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Ellison v. Department of Corrections

SUPERIOR COURT OF NEW JERSEY APPELLATE DIVISION


March 19, 2008

ERIK ELLISON, APPELLANT,
v.
DEPARTMENT OF CORRECTIONS, RESPONDENT.

On appeal from a Final Agency Decision of the Department of Corrections.

Per curiam.

NOT FOR PUBLICATION WITHOUT THE APPROVAL OF THE APPELLATE DIVISION

Submitted February 11, 2008

Before Judges A. A. Rodríguez and Collester.

Appellant Erik Ellison is an inmate incarcerated at East Jersey State Prison in Rahway serving a ten-year sentence for first-degree robbery with a mandatory eighty-five percent prior to parole eligibility pursuant to No Early Release Act (NERA). He appeals from a decision of the Department of Corrections (DOC) adjudging him guilty of disciplinary infraction .013, unauthorized physical contact with any person, such as, but not limited to, physical contact not initiated by a staff member, volunteer or visitor, in violation of N.J.A.C. 10A:4-4.1.

The incident giving rise to the charge of disciplinary infraction occurred on November 18, 2006, in the children's area of the prison visit hall when Ellison received a visit from his young daughter and his daughter's mother. Senior Correction Officer Sorrell reported that he observed Ellison engaging in physical contact with the woman three times in the course of the visit. Sorrell reported that on the first occasion Ellison put his hand under the female's armpit and began to caress her breast. Later he caressed her buttocks and once again put his hand under her armpit to fondle her breasts. At that point, Ellison was taken from the visiting area and sent back to his prison wing. The woman was escorted out of the prison and placed on the temporarily banned list by the visit supervisor.

The following day a copy of the disciplinary charge of infraction .013 was delivered to Ellison, and the matter was referred for adjudication to Courtline. Ellison made a request for a counsel substitute, which was denied by the hearing officer. On November 27, 2006, the hearing was conducted. Ellison admitted physical contact with his visitor, although he claimed that Sorrell "misinterpreted what he saw." The hearing officer found Ellison guilty of infraction .013 and imposed sanctions of ten days detention suspended for sixty days and sixty days loss of contact visits. Ellison then filed an administrative appeal, and on December 2, 2006, the prison associate administrator upheld the determination and sanction imposed by the hearing officer. This appeal followed.

Ellison asserts the following grounds for his appeal:

POINT I -- THE APPELLANT WAS UNFAIRLY DENIED COUNSEL-SUBSTITUTE IN VIOLATION OF HIS RIGHT TO BE AFFORDED ADEQUATE REPRESENTATION.

POINT II -- PRISON OFFICIALS FAILED TO PROVIDE SUBSTANTIAL EVIDENCE THAT THE APPELLANT VIOLATED VISIT HALL RULES.

POINT III -- THE HEARING OFFICER RENDERED AN ARBITRARY AND CAPRICIOUS DECISION IN VIOLATION OF THE APPELLANT'S RIGHT TO DUE PROCESS AND FAIRNESS.

We have reviewed the record in this case and find that the DOC decision finding Ellison guilty of disciplinary infraction .013 was based on substantial credible evidence on the record as a whole. R. 2:11-3(e)(1)(D). An adjudication of guilt of an infraction must be supported by substantial evidence, which is defined as "such evidence as a reasonable mind might accept as adequate to support a conclusion." McDonald v. Pinchak, 139 N.J. 188 (1995); Jacobs v. Stephens, 139 N.J. 212 (1995); In re Application of Hackensack Water Co., 41 N.J. Super. 408, 418 (App. Div. 1956). In this case Sorrell's report and the admission by Ellison substantiates the finding of guilt. Although Ellison obviously disputes the sexual nature of the physical contact, he nonetheless admits that such contact took place. Therefore, there was more than adequate basis for the finding that he violated .013 by having his hand on the visitor in violation of the regulations.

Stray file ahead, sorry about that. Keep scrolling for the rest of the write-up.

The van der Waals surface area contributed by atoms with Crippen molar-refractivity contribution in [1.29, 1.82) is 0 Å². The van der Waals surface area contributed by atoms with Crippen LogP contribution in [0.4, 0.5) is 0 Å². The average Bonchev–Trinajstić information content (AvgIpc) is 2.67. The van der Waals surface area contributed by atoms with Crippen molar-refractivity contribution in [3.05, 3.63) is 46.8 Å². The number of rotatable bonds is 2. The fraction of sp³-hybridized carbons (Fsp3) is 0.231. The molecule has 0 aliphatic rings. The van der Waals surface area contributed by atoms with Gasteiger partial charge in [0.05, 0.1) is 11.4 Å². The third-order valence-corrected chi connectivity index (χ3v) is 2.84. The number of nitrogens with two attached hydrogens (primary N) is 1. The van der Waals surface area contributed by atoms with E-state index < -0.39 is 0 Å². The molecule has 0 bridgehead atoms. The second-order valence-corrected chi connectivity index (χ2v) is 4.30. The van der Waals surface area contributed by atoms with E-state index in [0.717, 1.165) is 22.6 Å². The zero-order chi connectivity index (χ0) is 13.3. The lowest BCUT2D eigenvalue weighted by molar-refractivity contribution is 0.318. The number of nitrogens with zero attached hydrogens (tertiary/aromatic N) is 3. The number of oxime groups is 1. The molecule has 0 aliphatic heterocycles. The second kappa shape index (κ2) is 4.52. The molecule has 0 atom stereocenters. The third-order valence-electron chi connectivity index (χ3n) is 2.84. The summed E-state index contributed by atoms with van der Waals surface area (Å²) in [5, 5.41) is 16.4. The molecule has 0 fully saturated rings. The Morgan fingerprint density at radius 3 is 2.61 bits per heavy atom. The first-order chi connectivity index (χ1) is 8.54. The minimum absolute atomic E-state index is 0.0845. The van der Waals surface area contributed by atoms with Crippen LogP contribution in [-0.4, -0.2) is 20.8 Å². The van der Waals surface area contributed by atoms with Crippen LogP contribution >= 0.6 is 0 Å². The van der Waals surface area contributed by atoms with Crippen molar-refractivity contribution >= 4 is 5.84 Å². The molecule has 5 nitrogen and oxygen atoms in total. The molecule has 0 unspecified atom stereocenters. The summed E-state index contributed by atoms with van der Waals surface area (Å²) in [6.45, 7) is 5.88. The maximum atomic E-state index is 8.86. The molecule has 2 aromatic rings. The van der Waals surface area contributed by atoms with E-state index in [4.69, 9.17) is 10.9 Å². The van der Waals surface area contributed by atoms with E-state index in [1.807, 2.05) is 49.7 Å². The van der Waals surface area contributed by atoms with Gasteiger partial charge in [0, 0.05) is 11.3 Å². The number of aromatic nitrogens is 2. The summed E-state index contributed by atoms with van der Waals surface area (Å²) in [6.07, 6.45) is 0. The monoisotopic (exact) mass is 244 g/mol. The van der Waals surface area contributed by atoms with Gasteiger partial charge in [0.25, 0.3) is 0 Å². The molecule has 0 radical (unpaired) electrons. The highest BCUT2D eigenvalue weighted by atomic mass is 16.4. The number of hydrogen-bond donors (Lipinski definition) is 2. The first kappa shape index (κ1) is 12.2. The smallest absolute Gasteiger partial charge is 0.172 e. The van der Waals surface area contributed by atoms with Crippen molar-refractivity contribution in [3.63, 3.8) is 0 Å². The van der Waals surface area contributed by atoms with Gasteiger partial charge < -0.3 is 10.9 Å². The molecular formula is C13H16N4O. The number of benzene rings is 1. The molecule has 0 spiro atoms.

Ellison's next argument is that he was unfairly denied counsel substitute and that had a counsel substitute been afforded to him and properly advised him, he would not have entered a guilty plea. Prisoners are entitled to certain limited protections prior to being subjected to disciplinary sanctions. The case of Avant v. Clifford, 67 N.J. 496, 522 (1975) detailed those limited rights including the following:

(6) Where the charges are complex or the inmate is illiterate or otherwise unable to prepare his defense, the inmate should be permitted the assistance of counsel substitute. [Id. at 529.]

Since the infraction listed as .013 is not an asterisk infraction, the applicable administrative regulations do not provide for counsel substitutes. Moreover, in this case the charges were not complex. Ellison is not illiterate and he fails to assert any persuasive ground as to an inability to prepare his defense to the charge. Accordingly, the denial of a counsel substitute was not unreasonable, and did not violate one of the limited rights affordable to inmates.

The remaining arguments put forth by Ellison are without sufficient merit to warrant discussion in a written opinion. R. 2:11-3(e)(1)(E) and (2).

Affirmed.

20080319

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